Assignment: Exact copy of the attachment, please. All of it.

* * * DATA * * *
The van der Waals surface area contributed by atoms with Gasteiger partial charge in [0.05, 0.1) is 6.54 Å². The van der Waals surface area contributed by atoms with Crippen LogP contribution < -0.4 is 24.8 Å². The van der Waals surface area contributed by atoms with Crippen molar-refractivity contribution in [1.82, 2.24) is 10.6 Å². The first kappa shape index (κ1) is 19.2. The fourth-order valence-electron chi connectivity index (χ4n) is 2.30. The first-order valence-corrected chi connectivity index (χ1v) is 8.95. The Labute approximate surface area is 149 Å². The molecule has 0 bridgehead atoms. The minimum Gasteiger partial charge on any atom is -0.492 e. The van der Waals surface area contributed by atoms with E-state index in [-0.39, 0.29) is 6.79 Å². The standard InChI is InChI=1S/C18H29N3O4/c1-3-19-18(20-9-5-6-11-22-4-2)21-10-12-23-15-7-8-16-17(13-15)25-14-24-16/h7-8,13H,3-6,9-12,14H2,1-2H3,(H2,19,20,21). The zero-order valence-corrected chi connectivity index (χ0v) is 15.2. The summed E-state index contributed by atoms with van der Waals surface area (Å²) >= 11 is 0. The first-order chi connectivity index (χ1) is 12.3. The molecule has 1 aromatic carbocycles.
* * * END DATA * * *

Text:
The van der Waals surface area contributed by atoms with Gasteiger partial charge in [0.05, 0.1) is 6.54 Å². The van der Waals surface area contributed by atoms with Crippen LogP contribution < -0.4 is 24.8 Å². The van der Waals surface area contributed by atoms with Crippen molar-refractivity contribution in [1.82, 2.24) is 10.6 Å². The first kappa shape index (κ1) is 19.2. The fourth-order valence-electron chi connectivity index (χ4n) is 2.30. The first-order valence-corrected chi connectivity index (χ1v) is 8.95. The Labute approximate surface area is 149 Å². The molecule has 0 bridgehead atoms. The minimum Gasteiger partial charge on any atom is -0.492 e. The van der Waals surface area contributed by atoms with E-state index in [-0.39, 0.29) is 6.79 Å². The standard InChI is InChI=1S/C18H29N3O4/c1-3-19-18(20-9-5-6-11-22-4-2)21-10-12-23-15-7-8-16-17(13-15)25-14-24-16/h7-8,13H,3-6,9-12,14H2,1-2H3,(H2,19,20,21). The zero-order valence-corrected chi connectivity index (χ0v) is 15.2. The summed E-state index contributed by atoms with van der Waals surface area (Å²) >= 11 is 0. The first-order chi connectivity index (χ1) is 12.3. The molecule has 1 aromatic carbocycles.